Has The Climate Institute damaged their brand by announcing a “historic alliance” with the World Wildlife Fund, The Coal Association and the CFMEU?

The original founder of The Climate Institute, Clive Hamilton, who left the board three months ago, told Crikey that he was surprised by the collaboration, and “for the Climate Institute to team up with the greenhouse mafia is a very bad look.”

Established in late 2005, and funded by a donation from the Poola Foundation (Tom Kantor Fund), The Climate Institute, describing themselves as a “non-partisan independent group”  state on their website that they’re working towards a  “five-year goal of raising public awareness and debate about the dangers to Australia of global warming and to motivate the country to take positive action.”

Which is why this announcement on Monday raised a few eyebrows:

The new taskforce, proposed by the Australian Coal Association (ACA), CFMEU, The Climate Institute (CI), and WWF, would be charged with developing and implementing a nationally coordinated plan to oversee rapid demonstration and commercialisation of 10,000 GWh of carbon capture and storage (CCS) electricity per year by 2020.

But CEO of the Climate Institute John Connor told Crikey he stands by the decision to form a coalition with an industry body for the first time since the group’s inception.

“To some extent we’ve decided to expend some political capital to move the debate on,” says Connor. “… We’ve gone into this because we don’t want the hope or promise of carbon capture and storage hanging around this debate like a bad smell for too long. So this was an opportunity to clear the air, set some targets and set some timetables.

“I actually think it was courageous from the coal association and the CFMEU to sign on to a document with targets which require commercialisation of 10,000 GWh per year by 2020,” says Connor. “And bear that in mind in context of the extra 45,000 GWh that will be brought on by the renewable energy targets….”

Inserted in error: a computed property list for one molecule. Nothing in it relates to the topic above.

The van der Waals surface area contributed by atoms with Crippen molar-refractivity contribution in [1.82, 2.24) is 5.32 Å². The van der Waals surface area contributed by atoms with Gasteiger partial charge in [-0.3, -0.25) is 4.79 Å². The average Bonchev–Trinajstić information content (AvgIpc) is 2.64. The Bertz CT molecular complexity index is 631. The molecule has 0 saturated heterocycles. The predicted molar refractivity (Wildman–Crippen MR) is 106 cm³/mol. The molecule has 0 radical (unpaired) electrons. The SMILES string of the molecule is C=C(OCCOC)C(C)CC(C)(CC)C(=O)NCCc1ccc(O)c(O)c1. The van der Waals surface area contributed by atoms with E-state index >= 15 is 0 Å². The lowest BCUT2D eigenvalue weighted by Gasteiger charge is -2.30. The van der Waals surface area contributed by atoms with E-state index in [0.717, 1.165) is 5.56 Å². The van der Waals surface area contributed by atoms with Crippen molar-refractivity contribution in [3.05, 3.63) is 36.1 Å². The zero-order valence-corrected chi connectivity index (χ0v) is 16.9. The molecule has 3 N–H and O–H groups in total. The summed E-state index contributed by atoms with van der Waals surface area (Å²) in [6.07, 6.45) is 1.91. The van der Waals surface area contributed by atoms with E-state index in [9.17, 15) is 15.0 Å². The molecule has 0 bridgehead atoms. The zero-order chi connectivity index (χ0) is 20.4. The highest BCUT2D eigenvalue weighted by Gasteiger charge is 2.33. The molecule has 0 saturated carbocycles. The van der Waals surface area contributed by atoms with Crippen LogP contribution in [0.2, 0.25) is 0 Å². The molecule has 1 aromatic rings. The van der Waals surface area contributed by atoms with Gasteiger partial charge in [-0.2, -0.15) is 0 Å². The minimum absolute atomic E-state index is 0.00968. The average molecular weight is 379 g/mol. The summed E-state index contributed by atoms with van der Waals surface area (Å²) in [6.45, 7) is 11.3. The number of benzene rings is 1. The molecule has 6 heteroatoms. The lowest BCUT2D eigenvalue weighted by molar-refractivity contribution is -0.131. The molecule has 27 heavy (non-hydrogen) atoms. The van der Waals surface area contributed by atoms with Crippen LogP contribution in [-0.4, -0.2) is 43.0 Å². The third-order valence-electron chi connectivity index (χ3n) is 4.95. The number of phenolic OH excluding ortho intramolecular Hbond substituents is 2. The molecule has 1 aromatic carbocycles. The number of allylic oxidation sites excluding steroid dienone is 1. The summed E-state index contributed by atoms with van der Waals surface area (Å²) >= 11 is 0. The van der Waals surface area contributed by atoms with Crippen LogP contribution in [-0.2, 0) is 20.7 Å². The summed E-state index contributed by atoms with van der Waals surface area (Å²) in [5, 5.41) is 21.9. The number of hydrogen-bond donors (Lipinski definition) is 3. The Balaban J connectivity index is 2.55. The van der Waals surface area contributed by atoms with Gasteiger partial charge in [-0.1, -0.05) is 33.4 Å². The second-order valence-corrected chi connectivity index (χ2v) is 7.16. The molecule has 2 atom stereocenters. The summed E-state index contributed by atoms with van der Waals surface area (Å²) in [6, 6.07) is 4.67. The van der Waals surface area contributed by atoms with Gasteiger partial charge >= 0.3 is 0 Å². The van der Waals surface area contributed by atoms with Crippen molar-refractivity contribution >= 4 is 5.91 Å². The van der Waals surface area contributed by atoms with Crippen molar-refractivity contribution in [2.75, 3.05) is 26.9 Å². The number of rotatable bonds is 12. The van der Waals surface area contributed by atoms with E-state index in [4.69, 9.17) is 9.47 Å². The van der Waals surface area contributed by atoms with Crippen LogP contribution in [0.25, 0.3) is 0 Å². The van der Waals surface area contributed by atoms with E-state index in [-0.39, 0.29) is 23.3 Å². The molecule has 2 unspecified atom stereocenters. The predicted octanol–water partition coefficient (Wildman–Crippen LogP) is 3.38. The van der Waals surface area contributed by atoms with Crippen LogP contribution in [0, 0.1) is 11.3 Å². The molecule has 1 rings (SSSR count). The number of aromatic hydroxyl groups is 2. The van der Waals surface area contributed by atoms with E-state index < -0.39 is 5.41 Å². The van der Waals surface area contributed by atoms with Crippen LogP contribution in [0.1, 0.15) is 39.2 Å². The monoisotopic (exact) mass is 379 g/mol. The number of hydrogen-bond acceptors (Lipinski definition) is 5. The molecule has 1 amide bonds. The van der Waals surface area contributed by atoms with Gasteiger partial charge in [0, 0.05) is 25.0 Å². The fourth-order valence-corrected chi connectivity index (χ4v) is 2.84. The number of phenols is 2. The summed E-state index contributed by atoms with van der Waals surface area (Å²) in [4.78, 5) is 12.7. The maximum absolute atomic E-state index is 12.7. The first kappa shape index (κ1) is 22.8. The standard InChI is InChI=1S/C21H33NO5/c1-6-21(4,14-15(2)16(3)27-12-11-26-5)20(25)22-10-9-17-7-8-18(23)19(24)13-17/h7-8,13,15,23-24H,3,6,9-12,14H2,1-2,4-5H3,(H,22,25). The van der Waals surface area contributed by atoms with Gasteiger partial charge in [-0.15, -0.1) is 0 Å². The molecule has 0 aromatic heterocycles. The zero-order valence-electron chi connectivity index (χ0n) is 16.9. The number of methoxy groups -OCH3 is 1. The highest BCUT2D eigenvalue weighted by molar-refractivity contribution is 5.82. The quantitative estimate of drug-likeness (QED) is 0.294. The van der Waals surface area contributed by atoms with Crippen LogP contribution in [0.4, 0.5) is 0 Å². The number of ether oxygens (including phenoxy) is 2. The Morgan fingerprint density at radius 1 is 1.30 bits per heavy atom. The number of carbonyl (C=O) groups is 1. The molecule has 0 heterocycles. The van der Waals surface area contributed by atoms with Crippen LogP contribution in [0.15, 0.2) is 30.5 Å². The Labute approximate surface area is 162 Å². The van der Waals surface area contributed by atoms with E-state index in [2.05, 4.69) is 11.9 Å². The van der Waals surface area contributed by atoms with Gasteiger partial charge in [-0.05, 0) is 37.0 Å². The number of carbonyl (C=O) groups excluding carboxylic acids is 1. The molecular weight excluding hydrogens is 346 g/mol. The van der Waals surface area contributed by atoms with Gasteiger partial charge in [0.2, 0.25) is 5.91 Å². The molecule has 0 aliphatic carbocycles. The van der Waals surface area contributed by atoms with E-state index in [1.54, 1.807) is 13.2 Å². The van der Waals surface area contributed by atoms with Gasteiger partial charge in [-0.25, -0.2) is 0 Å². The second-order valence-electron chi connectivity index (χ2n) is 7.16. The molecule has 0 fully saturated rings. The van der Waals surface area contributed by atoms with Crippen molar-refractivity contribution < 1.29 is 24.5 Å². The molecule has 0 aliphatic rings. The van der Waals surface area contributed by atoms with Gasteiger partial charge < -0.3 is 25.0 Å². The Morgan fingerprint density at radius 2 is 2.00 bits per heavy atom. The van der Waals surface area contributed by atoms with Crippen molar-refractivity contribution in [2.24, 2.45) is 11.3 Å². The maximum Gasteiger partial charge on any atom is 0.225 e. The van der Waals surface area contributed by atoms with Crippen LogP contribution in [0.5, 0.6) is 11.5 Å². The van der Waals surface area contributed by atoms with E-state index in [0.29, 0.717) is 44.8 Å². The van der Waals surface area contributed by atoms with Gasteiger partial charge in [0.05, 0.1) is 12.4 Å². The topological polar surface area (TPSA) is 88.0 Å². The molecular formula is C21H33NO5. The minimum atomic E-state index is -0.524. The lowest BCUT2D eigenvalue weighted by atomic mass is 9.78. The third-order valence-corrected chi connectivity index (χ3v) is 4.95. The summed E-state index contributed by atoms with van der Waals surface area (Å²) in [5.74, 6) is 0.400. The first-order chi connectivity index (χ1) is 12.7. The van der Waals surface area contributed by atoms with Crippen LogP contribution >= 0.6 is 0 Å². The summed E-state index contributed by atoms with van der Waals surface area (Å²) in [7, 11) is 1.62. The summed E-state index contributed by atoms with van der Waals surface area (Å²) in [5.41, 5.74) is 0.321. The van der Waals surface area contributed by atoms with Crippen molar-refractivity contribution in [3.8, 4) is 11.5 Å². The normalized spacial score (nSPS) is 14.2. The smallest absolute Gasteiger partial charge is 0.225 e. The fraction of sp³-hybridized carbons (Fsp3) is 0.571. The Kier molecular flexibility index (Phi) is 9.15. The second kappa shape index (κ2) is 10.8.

But Hamilton told Crikey he believes the alliance “may compromise the perception of the independence of The Climate Institute.”

“The coal industry has a shameful history of climate change denial and obstruction of abatement efforts … I find it hard to understand why an organisation committed to fighting climate change would give enhanced respectability to the coal lobby,” says Hamilton.

Connor argues that advocacy is about taking different approaches. “I understand this is challenging for some and disappointing for some … but we’ll continue to provide independent commentary and analysis.”

“We don’t think we’ve got the time just to be engaged in trench warfare,” says Connor. “What’s clear from both associations is that they understand that their future is a low or near zero emissions future. I think whilst there’s a range of vested interests here, coal has moved on from its blanket opposition to the science.”

Connor told Crikey that coalitions like the Australian Business Roundtable on Climate Change can work effectively to promote change.

“Advocacy is not just about pushing people in the back. It’s about clearing a pathway for action,” says Connor. “It’s part of good advocacy in our view to create partnerships, to clear the pathway to urgent action on climate change … We’re not saying that people should ease up on the coal industry, or any other polluting industry.”

Peter Fray

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Peter Fray
Editor-in-chief of Crikey

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